UI: A supplier of hope for over 75 years

Filed in Unemployment by on May 23, 2011 1 Comment

With the recent storms and flooding that have hit the southeastern states, many people are finding that unemployment benefits are their main source of income while they recover from these tragedies. For over 75 years, the Federal Government has worked with states to provide benefits to unemployed workers, and for more than 40 of those years, Lloyd “Pete” Fleming has been involved in administration of this program. Pete recently retired from the U.S. Department of Labor, but before he went, he sat down and talked about the changes the system has seen over his 41 years of state and federal service.

Pete Fleming, recently retired from the Employment and Training Administration Region III where he was Regional Director, Office of State Systems.

When I started as a management analyst working in Kentucky, the Unemployment Insurance system was converting over to computer applications. Indeed, UI was an early user of computer technology because of its huge data files, its very complex calculations and its need to keep large volumes of information stored for long periods. Claimants would have to come into a state office to file a claim, which would then be entered into the system using keypunch equipment.

We had an army of programmers and analysts to keep things moving along, and we had a staff of claim takers, reviewers and keypunchers to keep the information flowing. Every two weeks, the local offices would send their forms to the state office for processing, and about every 6 to 13 weeks, a claimant would come into a local office to be interviewed to be sure they were still eligible for benefits. One of the good things about the old system was the claim takers in the local offices reflected their local communities and could explain the system to claimants in their own vocabulary.

However, automation received a boost after the oil embargo of 1973-75, when the subsequent recession caused claimants to form double lines around UI local offices, payment timeliness stretched out for months, interstate benefit payments virtually halted and all segments of the UI system came under severe stress. Lawsuits were filed because payments were not made in a timely manner.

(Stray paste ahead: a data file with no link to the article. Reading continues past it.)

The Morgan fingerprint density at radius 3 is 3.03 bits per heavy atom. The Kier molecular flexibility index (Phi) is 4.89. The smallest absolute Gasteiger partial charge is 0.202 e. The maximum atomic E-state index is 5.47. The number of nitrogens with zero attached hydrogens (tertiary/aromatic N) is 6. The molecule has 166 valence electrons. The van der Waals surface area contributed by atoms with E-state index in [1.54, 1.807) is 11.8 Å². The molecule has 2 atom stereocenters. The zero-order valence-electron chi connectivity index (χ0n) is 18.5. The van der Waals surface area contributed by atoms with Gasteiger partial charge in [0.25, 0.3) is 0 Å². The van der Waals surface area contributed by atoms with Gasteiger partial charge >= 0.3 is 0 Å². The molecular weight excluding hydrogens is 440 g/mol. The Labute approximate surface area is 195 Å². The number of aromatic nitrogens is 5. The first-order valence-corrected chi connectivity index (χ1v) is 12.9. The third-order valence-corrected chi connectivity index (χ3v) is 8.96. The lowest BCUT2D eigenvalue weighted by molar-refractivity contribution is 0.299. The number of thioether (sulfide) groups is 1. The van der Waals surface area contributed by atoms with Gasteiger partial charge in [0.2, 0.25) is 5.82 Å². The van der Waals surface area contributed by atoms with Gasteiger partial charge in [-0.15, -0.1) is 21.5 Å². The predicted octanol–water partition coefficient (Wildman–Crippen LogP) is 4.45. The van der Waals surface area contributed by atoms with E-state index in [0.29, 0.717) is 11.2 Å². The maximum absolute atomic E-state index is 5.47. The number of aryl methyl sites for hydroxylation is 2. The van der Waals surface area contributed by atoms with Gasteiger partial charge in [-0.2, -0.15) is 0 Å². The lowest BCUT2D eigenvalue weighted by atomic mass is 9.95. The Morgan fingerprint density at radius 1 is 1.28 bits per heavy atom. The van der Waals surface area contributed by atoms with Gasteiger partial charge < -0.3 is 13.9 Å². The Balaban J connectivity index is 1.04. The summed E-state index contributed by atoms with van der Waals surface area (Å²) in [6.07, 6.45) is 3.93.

After the 1973-75 oil embargo-related recession, 22 states’ funds were broke and there was a push for more quality control and other efforts aimed at reducing costs. In the early years of the Reagan administration, the Employment and Training Administration Quality Control function was introduced, requiring states to not only determine the projected level of overpayments as a federal requirement but also to publish the results annually. While the Reagan administration advocated a new federalism that gave more power and authority to states, the UI program headed in the other direction.

I expect you are seeing this again, as states try to rebuild their funds following the current economic downturn.  We are already witnessing some belt tightening by stricter eligibility rules, tougher work search requirements, even reductions in weekly benefit amounts and more emphasis on compliance with state rules. As we saw then, there is an increased emphasis on detecting overpayments and eliminating so-called disincentives to find jobs. Times of fiscal austerity tend to move the UI system in a more conservative direction reflecting an inherent tension between providing income support where and when it is needed and maintaining a fiscally solvent system.  While State and Federal leadership have to be concerned about the plight of the involuntarily unemployed, they also have to exercise fiscal responsibility and restraint.  For example, the current potential of 99 weeks of duration for receipt of State and Federal UI benefits was enacted by Congress to respond to the worst recession since the Great Depression and to a historically high duration of unemployment.  Yet there are many leaders in the system who think that this is far too long to receive benefits and its cost poses an undue stress on fiscal solvency.

I think the current financial situation poses a serious threat to the UI system as we have known it, and yet I expect the system will, as it has throughout my 41 years, figure out a way to adjust.

Editor’s Note: The author, Pete Fleming, recently retired from the Employment and Training Administration Region III where he was Regional Director, Office of State Systems. Fleming is nationally known as an expert in Unemployment Insurance programs.

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